and coal, which you call smoke, although
you cannot see it until it comes out, you
can easily conceive how another thing,
which we call heat, can be in the wood and
coal, which we cannot perceive until it is
made to come out.
Daughter. 0 yes, mother; how wonder-
ful it is!
Mother. Yes, my dear, all the works of
God are wonderful; and what is very sur-
prising is, that many of his most wonderful
works are so common, so continually before
our eyes, that we do not deem them won-
derful until we have been made to think
much about them, by talking about them,
as you and I have talked about the rain,
and the clouds, and light,, and its colors.
Daughter. I have been thinking, mother,
about Alice and the fire. You told me
that the fire did not make the heat, any
more than I make the little mouse or the
bird when I open the cage door and let
them out. I see now how it is. Alice
brings the wood and the coal into the
kitchen fireplace, and the match lets the
heat out of the shavings, and the shavings
let it out of the wood and the coal, until we
get heat enough to make us warm.
Mother. Yes, my dear; and there is no
more heat in the room after the fire is made
than there was before, only, before the


fire was made, the heat was hid, and we
could not perceive it; but when the fire is
made, it makes the heat come out, and
makes it free, just as I make the little bird
free, by opening his cage door.

The Lark and her Young Ones. Altered
from Esop.
1. A LARK having built her nest in a
corn-field, the corn grew ripe before the
young ones were able to fly. Fearing that
the reapers would come to cut down the
corn before she had provided a safe place
for her little ones, she directed them every
day, when she went out to obtain their food,
to listen to what the farmers should say
about reaping the corn.
2. The little birds promised their mother
that they would listen very attentively, and
inform her of every word they should hear.
3. She then went abroad; and on her
return, the little birds said to their mother,
Mother, you must take us away from here;
for while you were gone we heard the
farmer tell his sons to go and ask some of
his neighbors to come to-morrow morning
early, and help them cut down the corn.
i ~ .------ -- -


4. Is that what he said ? asked their
mother. Yes, mother, said the little birds;
and we are very much afraid that you can-
not find a safe place for us before the
fanner and his neighbors begin to cut down
the corn.
5. Do not be afraid, my children, said
the lark; if the farmer depends on his neigh-
bors to do his work for him, we shall be
safe where we are. So lie down in the
nest, and give yourselves no uneasiness.
6. The next day, when the mother went
out for food, she directed the little ones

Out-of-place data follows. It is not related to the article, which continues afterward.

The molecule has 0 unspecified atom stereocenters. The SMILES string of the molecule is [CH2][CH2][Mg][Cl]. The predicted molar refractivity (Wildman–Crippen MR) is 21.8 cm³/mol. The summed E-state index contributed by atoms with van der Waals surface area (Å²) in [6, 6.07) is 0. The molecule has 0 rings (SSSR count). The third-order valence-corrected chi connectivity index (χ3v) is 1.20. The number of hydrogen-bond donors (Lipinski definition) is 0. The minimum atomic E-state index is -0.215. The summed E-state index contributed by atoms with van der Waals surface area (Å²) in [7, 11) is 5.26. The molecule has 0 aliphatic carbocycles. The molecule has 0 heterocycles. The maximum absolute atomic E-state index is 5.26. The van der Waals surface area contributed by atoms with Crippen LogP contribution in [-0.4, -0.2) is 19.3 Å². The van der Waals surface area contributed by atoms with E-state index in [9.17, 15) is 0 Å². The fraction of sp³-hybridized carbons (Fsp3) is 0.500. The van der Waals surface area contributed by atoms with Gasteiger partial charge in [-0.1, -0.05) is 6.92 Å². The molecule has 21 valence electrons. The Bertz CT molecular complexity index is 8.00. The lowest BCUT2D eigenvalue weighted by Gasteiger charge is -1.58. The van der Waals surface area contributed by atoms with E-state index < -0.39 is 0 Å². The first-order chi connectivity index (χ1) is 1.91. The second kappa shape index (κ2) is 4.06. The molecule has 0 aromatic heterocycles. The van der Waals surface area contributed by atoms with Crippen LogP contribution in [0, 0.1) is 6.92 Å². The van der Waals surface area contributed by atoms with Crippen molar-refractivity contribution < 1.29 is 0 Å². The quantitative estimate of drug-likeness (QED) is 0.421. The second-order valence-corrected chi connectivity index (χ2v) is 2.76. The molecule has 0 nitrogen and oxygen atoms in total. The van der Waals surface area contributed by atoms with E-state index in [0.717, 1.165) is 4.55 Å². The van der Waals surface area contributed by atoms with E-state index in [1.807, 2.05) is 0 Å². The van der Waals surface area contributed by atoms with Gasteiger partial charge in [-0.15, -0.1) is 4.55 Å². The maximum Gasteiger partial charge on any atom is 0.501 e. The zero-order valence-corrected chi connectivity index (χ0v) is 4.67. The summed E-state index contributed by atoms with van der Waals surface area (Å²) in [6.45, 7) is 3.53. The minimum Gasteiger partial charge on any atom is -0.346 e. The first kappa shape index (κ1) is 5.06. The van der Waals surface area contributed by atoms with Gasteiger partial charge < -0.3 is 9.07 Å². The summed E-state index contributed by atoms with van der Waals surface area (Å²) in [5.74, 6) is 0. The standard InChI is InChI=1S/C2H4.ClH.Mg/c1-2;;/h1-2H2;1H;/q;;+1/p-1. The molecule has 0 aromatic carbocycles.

again to listen, and to tell her all that they
should hear.
7. In the evening, when she returned,
the little ones told her that the farmer's
neighbors did not come to assist him on
that day; and that the farmer had told his
sons to go and request his friends and rela-
tions to come and assist him to cut down
the corn, early in the next day morning.
8. I think, my children, said the lark,
we shall still be safe here; and we will,
therefore, feel no anxiety or concern to-
9. On the third day, the mother again
charged the young larks to give her a
faithful report of what was done and said,
while she was absent.
10. When the old lark returned that






evening, the little larks told her that the
farmer had been there, with his sons, early
in the morning; but, as his friends and
relations had not come to assist him, he had
directed his sons to bring some sharp sickles
early in the next morning, and that, with
their assistance, he should reap the corn
11. Ah said the mother, did he say so ?
Then it is time for us to prepare to be gone;
for when a man begins to think seriously
of doing his work himself, there is some
prospect that it will be done; but if he
depends on his friends, his neighbors, or his
relations, no one can tell when his work
will be done.
12. Now, this little story is called a
Fable. It cannot be true, because birds
do not and cannot speak.
13. But, although it is not true, it is a
very useful little story, because it teaches
us a valuable lesson: and that is, that it is
best to do our own work ourselves, rather
than to depend upon others to do it for us;
for, if we depend upon them, they may dis-
appoint us, but whatever we determine to
do for ourselves, we can easily accomplish,
if we go right to work about it.




1. I NEVER knew a little boy that was
not fond of a dog, and I have never seen
many dogs which were not fond of little
2. It is not safe for little children to
touch every strange dog that they see, be-
cause some dogs are naturally rather cross,